Many believers struggle to meet God at a deeper, more intimate level than they did during their first encounter with salvation. Even after reading the Bible, hearing sermons, and fellowshipping with fellow believers, it’s not unusual for Christians to feel as though they’re missing something or that they haven’t been meeting God face-to-face. Often, these believers are even some of the most educated and knowledgeable churchgoers and devout followers of the faith. Scripture gives us a pertinent example of such a person: Nicodemus.

As a Pharisee, Nicodemus was a man of religious authority and power, highly respected among the Jews. This teacher of the Law had undoubtedly heard of John the Baptist and the growing popularity of a miracle man called “Jesus of Nazareth.” The elders had already asked John the Baptist whether or not he was the Messiah (John 1:19-23), revealing their keen interest in him. However, as groundbreaking as John’s message to “Repent, for the kingdom of heaven is at hand!” (Matthew 3:2) was, it was Jesus who drew the attention of Nicodemus.

Nicodemus’ interest in Jesus was strikingly different from that of the other Pharisees. While his religious peers were interested in finding a political Messiah who would shake off the shackles of the Roman Empire, Nicodemus focused on a deeper, spiritual connection with God. In John 3:1-21, he secretly meets with Jesus to discuss the burning questions of his heart.

Remarkably, this great teacher of the Torah (who knew the Law inside and out and was among the political leaders of the Jews during the Roman occupation) was not satisfied with his own stagnant spiritual walk. Meeting with Jesus would have been a dangerous act for his own career and even life. He took his own spiritual responsibility more seriously than most, and was far more open-minded about Jesus than the other Jewish spiritual leaders. He did not dismiss Jesus as a religious zealot, but gave this supposedly “unqualified” man of many miracles respect and earnestly sat with Jesus as a pupil. In Nicodemus’ mind, he was not meeting with a peer, but someone greater: a rabbi – a great teacher and knower of God.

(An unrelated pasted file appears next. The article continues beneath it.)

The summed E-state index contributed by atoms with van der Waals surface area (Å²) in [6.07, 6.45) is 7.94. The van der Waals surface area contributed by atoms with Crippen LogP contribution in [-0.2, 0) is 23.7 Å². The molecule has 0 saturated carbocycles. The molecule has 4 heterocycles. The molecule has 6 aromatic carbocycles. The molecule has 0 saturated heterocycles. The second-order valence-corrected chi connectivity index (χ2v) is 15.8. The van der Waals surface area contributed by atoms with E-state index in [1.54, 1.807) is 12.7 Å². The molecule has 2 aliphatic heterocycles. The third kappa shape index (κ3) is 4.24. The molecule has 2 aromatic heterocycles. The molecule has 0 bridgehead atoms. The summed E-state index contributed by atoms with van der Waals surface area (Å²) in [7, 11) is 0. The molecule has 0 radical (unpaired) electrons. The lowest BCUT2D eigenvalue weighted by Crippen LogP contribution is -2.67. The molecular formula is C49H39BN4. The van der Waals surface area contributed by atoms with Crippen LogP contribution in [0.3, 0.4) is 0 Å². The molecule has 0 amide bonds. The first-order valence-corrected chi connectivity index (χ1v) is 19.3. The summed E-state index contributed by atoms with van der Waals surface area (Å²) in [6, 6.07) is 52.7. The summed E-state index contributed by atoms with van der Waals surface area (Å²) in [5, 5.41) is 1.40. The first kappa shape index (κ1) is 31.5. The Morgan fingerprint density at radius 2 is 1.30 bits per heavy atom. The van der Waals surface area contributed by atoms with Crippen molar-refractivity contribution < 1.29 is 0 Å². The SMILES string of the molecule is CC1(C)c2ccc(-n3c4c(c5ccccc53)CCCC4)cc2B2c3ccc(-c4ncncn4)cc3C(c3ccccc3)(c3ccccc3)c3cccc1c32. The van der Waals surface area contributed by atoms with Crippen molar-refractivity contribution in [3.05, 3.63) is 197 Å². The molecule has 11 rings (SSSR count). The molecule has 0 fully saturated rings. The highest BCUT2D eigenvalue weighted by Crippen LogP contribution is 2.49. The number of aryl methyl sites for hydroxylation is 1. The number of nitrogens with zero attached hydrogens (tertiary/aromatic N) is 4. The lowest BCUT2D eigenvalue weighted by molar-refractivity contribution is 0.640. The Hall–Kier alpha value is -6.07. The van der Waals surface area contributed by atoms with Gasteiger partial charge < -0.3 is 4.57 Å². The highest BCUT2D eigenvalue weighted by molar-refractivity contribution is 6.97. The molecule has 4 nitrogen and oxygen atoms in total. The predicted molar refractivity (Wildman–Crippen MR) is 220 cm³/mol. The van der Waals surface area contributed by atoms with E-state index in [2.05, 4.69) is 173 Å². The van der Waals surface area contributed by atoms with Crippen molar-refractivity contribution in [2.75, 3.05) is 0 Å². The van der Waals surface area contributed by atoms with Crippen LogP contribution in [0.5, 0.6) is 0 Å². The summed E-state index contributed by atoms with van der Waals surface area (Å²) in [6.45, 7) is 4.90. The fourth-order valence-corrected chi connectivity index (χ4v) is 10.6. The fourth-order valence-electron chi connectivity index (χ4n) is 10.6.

He asked Jesus questions that revealed his own desire for truth, without the filter of his school of thought. No one else asked the questions he did, not even the disciples: “How can a man be born when he is old?” and “How can these things be?” Jesus did not casually dismiss Nicodemus’s questions as facetious or divisive. Many other Pharisees had intended to entrap Jesus in His own actions and words, but not Nicodemus. His questions came from a spiritually intellectual dialogue and a genuine hunger for Truth.

In response, Jesus noted that Nicodemus was missing the deep revelation of God and His heart for Israel and mankind, even as a “teacher of Israel”:

For God so loved the world that He gave His only begotten Son, that whoever believes in Him should not perish but have everlasting life.”

–     John 3:16

What an amazing epiphany for Nicodemus! God makes his intention for mankind explicitly clear. To the people of that time, this would have been the most profound revelation of who God is and His love for not only Israel, but for all mankind! It was an intimate moment, one that would change the lives of millions to come. God met him in his vulnerable search for truth and gave him the answers he was longing for.

Like Nicodemus, we must continue to seek out God, even when others do not. Would we have this iconic passage of Scripture today had Nicodemus not searched out God? When we present our vulnerable questions, God will meet us with His presence and His undeniable love. In seeking out God, we find that He, too, is waiting for us – eager to have a conversation.

Want to delve deep into some of the deepest questions about God? Preorder one of our deepest theological teachings yet, Theology of the Trinity, coming soon. Preorder the course now and receive a $30 discount!


– Eszter Willard, ISOW Staff Writer

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